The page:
Even for the hosts these matches should help try their talented youngsters, more so when Australia is in the process of rebuilding their side. Kohli, too, may look at practice games seriously.

It is high time Shastri and Kohli walked their talk.

(Veturi Srivatsa is a senior journalist and the views expressed are personal. He can be reached at [email protected])


The US presidential elections and future of India-US relations




Donald Trump Joe Biden

As the coronavirus pandemic dominates global news in the United States, progress toward the next presidential election scheduled to be held on November 3 moves slowly forward. President Donald Trump had no real opposition in the Republican party and is running for re-election. And it has now become apparent that former Vice President Joe Biden will be his opponent as the Democratic candidate for president.

What would a Trump victory bode for the future of US-India relations? What would a Biden victory bode? Let me answer each of those questions in turn.

Given the love fests of Prime Minister Narendra Modi’s ‘Howdy Modi’ event in Houston, Texas, in which Trump participated in September of 2019, and Trump’s ‘Namaste Trump’ event hosted by Modi in India in February of this year, it might be assumed that the future for US-India relations is a splendid one. This would be an incorrect assumption.

Both of these events were more symbolic than substantive. Trump’s participation in them undoubtedly helped to persuade some — perhaps many — Indian American Modi supporters who voted for Hillary Clinton in 2016 to cast their ballots for Trump in 2020. Trump’s campaign team took steps to ensure this by holding an event at his Mar-a-Lago resort in which a group of prominent Indian Americans announced their plans to work for his re-election and to mobilize Indian Americans on his behalf.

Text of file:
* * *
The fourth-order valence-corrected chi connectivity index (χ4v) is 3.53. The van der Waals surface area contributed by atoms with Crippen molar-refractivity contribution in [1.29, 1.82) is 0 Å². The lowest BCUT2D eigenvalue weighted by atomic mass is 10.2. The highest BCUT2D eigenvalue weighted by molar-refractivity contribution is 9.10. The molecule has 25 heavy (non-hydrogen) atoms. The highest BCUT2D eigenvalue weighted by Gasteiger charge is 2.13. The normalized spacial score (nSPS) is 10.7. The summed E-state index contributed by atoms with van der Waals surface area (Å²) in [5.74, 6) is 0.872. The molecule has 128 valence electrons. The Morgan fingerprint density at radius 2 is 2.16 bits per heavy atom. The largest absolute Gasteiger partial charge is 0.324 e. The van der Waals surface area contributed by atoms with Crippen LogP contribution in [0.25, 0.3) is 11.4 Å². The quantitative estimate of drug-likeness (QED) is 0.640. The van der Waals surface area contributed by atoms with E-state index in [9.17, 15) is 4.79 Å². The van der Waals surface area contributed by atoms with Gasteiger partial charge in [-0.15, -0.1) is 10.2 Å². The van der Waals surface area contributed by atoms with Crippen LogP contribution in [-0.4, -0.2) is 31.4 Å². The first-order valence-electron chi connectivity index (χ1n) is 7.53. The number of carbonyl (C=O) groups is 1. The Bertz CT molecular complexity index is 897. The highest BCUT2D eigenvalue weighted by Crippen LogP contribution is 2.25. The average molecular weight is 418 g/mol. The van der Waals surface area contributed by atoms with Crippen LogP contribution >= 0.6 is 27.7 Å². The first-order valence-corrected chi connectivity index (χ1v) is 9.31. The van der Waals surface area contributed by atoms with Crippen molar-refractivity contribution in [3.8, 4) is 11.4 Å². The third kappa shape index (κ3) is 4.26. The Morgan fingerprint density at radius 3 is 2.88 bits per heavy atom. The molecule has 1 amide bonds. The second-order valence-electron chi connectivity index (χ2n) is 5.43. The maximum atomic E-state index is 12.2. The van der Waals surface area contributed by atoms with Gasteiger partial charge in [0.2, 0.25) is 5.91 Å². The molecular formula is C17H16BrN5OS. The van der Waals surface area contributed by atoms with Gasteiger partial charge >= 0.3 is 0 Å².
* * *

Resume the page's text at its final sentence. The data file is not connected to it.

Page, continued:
To understand the future potential of India’s relations with the US. with Trump as president, however, it is necessary to look beyond these political moves and to examine the present state of those relations and Trump’s personal style.

In a word, the best way to characterize the current relations between the US and India is “functional”. The relationship was relatively good for the first two years of Trump’s presidency. In fact, near the end of 2018, Alice Wells, the Acting Assistant Secretary of State for South and Central Asia, was quoted in the media s saying: “This has been a landmark year for US-India ties as we build out stronger relationships across the board.”